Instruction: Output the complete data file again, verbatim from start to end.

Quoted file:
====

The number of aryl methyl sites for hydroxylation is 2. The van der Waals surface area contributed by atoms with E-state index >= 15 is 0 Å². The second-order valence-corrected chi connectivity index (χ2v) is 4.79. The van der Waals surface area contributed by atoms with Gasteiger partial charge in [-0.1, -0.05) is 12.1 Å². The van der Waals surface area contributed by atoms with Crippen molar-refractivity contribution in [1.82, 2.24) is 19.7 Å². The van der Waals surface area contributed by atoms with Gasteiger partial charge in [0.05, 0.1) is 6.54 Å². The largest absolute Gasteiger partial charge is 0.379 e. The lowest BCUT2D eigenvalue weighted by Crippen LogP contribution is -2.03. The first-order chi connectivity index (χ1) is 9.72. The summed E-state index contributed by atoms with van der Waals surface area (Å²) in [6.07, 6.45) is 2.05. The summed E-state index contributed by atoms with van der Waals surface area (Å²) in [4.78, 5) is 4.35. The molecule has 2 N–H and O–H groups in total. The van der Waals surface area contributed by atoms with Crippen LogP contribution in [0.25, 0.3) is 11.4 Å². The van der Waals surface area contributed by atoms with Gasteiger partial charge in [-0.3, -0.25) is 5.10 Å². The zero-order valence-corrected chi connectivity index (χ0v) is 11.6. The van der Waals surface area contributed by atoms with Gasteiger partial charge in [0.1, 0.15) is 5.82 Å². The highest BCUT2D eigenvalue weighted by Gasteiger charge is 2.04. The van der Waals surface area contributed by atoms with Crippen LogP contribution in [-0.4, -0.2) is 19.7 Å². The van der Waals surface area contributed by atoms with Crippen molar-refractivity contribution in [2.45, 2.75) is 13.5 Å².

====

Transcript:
The number of aryl methyl sites for hydroxylation is 2. The van der Waals surface area contributed by atoms with E-state index >= 15 is 0 Å². The second-order valence-corrected chi connectivity index (χ2v) is 4.79. The van der Waals surface area contributed by atoms with Gasteiger partial charge in [-0.1, -0.05) is 12.1 Å². The van der Waals surface area contributed by atoms with Crippen molar-refractivity contribution in [1.82, 2.24) is 19.7 Å². The van der Waals surface area contributed by atoms with Gasteiger partial charge in [0.05, 0.1) is 6.54 Å². The largest absolute Gasteiger partial charge is 0.379 e. The lowest BCUT2D eigenvalue weighted by Crippen LogP contribution is -2.03. The first-order chi connectivity index (χ1) is 9.72. The summed E-state index contributed by atoms with van der Waals surface area (Å²) in [6.07, 6.45) is 2.05. The summed E-state index contributed by atoms with van der Waals surface area (Å²) in [4.78, 5) is 4.35. The molecule has 2 N–H and O–H groups in total. The van der Waals surface area contributed by atoms with Crippen LogP contribution in [0.25, 0.3) is 11.4 Å². The van der Waals surface area contributed by atoms with Gasteiger partial charge in [-0.3, -0.25) is 5.10 Å². The zero-order valence-corrected chi connectivity index (χ0v) is 11.6. The van der Waals surface area contributed by atoms with Gasteiger partial charge in [0.1, 0.15) is 5.82 Å². The highest BCUT2D eigenvalue weighted by Gasteiger charge is 2.04. The van der Waals surface area contributed by atoms with Crippen LogP contribution in [-0.4, -0.2) is 19.7 Å². The van der Waals surface area contributed by atoms with Crippen molar-refractivity contribution in [2.45, 2.75) is 13.5 Å².